Sunday, July 14, 2024


THE STORY – Haunted by the death of her young daughter, a distraught woman develops an all-consuming obsession with a girl she believes is her reincarnated child.

THE CAST – Andrea Riseborough, Jonjo O’Neill, Martin McCann & Eileen O’Higgins

THE TEAM – Stacey Gregg (Director/Writer)​


By Josh Parham

​In the right hands, a good thriller can do more than merely entertain an audience on the most surface of levels. It can revel in the psychological depths of its characters to examine a more personal deconstruction, one that comments not only on their own emotional state but a broader perception of the world as well. There can be an indulgence in the elements that appeal to a more broadly amusing exercise, but the potential for a more profound experience can be discovered within this genre. That is an objective at the heart of “Here Before,” a taught and well-assembled piece that at times is inconsistently engaging but is carried by a fascinating central performance.
The story revolves around a small family and their relationship with another household that has just moved in next door. Laura (Andrea Riseborough) takes the initiative in welcoming the new neighbors, with a particular interest in connecting with the young daughter Megan (Niamh Dornan). What starts as merely friendly banter soon turns into something much more complicated. Megan begins to exhibit behaviors reminiscent of Laura’s daughter, who passed away recently. These fleeting moments start to compound, and as painful memories are vividly resurrected, Laura’s obsession starts to morph into a dangerous paranoia quickly. The further she plunges the depths to uncover the answers to this mystery, the more frantic her mental state appears to unravel.
Riseborough is a performer who has been delivering stellar work for some time now, and this is yet another example of her outstanding abilities to disappear into a role fully. There is not some tremendous physical transformation that marks her portrayal, however, and it signals her talents even more that she is able to inhabit an ordinary woman faced with unusual circumstances that heighten her grief and trauma. She marvelously communicates the anxiety, fear, and hope that informs her perspective, and one cannot help but feel invested by her tenacious determination. Even in silent glances, Riseborough commands every moment with a powerful aura that can be quite the dynamic display. She is by far the best of the ensemble, even though Dornan does have her own moments of effectiveness that create an eerie dichotomy of childlike innocence against insidious intent. However, this is a showcase for the leading part, and it is impressively accomplished.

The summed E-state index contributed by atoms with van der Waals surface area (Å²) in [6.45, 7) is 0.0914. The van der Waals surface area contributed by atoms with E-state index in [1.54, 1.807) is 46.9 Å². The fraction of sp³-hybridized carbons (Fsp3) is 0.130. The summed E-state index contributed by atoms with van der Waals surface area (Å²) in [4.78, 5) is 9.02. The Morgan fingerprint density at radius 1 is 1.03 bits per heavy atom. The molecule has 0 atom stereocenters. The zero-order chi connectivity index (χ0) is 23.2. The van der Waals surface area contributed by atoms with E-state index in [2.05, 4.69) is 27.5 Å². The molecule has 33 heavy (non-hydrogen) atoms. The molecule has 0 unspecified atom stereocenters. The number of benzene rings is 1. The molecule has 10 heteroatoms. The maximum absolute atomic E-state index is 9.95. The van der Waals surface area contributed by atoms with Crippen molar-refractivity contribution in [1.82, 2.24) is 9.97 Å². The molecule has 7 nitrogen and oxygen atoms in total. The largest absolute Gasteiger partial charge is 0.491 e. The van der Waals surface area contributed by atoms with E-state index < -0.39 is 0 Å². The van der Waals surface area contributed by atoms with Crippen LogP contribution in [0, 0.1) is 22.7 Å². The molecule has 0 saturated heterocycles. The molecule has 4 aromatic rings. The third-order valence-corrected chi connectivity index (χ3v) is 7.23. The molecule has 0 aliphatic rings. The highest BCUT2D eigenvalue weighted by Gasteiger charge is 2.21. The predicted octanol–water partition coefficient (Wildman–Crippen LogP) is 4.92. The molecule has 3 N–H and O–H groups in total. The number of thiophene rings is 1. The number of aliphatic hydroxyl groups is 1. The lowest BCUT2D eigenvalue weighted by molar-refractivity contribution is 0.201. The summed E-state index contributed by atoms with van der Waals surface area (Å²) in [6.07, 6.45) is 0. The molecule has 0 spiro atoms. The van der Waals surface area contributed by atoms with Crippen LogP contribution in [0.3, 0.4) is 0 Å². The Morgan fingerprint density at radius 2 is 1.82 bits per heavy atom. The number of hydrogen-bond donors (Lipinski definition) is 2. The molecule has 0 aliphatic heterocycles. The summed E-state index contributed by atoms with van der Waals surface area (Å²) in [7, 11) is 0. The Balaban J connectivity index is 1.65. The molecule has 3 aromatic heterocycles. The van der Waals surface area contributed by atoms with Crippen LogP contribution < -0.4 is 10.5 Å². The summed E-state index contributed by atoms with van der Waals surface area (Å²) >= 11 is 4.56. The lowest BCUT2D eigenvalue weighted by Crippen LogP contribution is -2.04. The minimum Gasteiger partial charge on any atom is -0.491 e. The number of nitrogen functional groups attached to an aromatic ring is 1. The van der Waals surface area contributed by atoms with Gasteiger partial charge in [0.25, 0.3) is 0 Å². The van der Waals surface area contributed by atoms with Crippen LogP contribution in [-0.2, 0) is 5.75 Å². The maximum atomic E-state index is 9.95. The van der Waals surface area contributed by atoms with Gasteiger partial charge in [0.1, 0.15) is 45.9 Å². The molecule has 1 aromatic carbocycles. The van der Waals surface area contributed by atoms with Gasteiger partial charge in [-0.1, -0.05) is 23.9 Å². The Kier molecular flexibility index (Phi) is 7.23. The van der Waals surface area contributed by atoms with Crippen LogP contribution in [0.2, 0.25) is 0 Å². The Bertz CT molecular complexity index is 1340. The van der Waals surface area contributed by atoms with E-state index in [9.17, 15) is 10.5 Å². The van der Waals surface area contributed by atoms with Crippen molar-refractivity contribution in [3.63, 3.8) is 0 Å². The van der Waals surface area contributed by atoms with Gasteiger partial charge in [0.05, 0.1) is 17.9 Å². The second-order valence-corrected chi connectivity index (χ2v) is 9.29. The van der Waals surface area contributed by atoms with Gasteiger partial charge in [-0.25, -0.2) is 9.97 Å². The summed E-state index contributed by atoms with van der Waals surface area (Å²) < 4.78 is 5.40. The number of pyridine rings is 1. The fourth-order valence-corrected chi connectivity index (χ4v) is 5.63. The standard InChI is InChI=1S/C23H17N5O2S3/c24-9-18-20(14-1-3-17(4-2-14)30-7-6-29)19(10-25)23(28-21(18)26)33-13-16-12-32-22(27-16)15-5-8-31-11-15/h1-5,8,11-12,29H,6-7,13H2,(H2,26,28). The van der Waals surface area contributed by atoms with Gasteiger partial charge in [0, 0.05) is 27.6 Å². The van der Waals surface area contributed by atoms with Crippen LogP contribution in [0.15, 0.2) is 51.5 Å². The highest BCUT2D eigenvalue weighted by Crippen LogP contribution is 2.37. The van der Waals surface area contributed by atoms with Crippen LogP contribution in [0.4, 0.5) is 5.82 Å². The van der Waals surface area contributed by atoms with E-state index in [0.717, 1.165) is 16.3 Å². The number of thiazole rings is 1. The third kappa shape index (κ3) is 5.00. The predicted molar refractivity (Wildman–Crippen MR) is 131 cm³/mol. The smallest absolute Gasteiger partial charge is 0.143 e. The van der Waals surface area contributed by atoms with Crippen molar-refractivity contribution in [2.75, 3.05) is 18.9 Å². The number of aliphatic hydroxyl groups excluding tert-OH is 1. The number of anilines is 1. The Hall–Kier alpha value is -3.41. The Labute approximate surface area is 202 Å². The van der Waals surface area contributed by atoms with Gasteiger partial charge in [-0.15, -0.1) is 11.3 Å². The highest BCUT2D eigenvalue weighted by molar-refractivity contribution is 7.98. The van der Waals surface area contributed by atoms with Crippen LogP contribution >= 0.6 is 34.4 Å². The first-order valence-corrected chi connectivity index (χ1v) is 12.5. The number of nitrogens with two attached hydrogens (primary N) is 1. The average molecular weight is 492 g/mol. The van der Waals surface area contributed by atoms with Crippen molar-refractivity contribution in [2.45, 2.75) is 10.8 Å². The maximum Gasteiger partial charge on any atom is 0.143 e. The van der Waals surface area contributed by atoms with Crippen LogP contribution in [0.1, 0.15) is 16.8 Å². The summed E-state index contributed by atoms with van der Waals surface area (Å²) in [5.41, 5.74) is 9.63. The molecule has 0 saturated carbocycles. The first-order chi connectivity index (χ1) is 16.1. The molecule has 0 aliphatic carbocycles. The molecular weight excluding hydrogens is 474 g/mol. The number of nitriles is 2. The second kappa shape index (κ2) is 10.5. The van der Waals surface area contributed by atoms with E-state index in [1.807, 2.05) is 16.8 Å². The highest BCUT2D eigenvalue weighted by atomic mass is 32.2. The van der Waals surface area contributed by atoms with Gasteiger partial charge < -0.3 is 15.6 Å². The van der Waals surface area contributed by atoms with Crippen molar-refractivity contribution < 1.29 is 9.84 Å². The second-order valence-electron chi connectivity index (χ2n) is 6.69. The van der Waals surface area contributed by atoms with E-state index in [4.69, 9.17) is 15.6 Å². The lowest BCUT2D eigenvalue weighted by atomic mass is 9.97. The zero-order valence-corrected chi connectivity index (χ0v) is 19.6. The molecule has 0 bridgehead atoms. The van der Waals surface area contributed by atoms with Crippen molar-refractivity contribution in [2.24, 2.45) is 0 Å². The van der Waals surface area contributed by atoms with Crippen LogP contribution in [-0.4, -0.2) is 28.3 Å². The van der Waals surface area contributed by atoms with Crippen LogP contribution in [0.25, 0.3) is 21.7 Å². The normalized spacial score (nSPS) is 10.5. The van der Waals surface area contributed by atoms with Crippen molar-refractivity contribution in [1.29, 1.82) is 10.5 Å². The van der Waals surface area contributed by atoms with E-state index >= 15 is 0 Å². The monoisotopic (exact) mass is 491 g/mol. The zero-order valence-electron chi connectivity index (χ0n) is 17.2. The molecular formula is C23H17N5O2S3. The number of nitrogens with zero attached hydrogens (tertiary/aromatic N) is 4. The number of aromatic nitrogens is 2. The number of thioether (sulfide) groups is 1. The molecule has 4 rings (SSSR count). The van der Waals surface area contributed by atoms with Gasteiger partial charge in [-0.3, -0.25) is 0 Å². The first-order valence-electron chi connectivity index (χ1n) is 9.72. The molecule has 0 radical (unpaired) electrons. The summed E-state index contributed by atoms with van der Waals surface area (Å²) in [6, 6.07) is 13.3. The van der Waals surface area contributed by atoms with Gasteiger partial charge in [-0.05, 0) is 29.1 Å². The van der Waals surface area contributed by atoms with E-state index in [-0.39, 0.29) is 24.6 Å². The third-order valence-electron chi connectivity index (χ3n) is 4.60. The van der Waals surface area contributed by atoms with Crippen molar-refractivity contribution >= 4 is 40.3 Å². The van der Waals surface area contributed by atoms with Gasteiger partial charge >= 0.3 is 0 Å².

Stacey Gregg makes her directorial debut here, and her methods to slowly build the subtle tension through stark filmmaking are quite compelling. The quiet compositions set the tone for the slow descent into a more uneasy aura, and utilizing a moody score helps to underline the atmospheric suspense that slowly rises in hostility. At the same time, the film has difficulty maintaining such well-crafted stress due to a tedious pace that can often halt the momentum. Given this is not a particularly long film, those moments when the rhythm comes to a crawl can feel particularly enhanced. As the plot progresses, the film finds itself in the throes of more idiosyncratic decisions that undercut much of the more captivating sequences. The direction makes more experimental choices that undue the creepiness that was working so well, and the twists that are eventually revealed are messy in execution. Overall, there is undoubtedly a firm hand guiding this story, but its assemblage is not consistent enough in quality to be thoroughly intriguing.
While plenty of formidable pieces makes “Here Before” an alluring narrative, it must be said that the whole can often feel less than the sum of its parts. The approach does well to craft a world that is endearing in the exploration of a damaged individual, even though the more eccentric flourishes and laborious pace can diminish the ultimate impact. Yet, much of what is shown can be appreciated, and it is thanks to another brilliant performance from Andrea Riseborough that much of what is captured rests on her haunting presence. This may not be a truly exceptional entry into the landscape of psychological thrillers, but there are enough merits here that could keep one engrossed.


THE GOOD – Andrea Riseborough gives a captivating performance that captures an engaging presence and keeps one invested. The filmmaking utilizes stark imagery to build a subtle tension that is effective.

THE BAD – The pacing can be laborious and slows down the previously well-earned momentum. Some more experimental directorial choices undercut the tone, making the storytelling feel less impactful and losing focus.


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Josh Parham
Josh Parham
I love movies so much I evidently hate them. Wants to run a production company.

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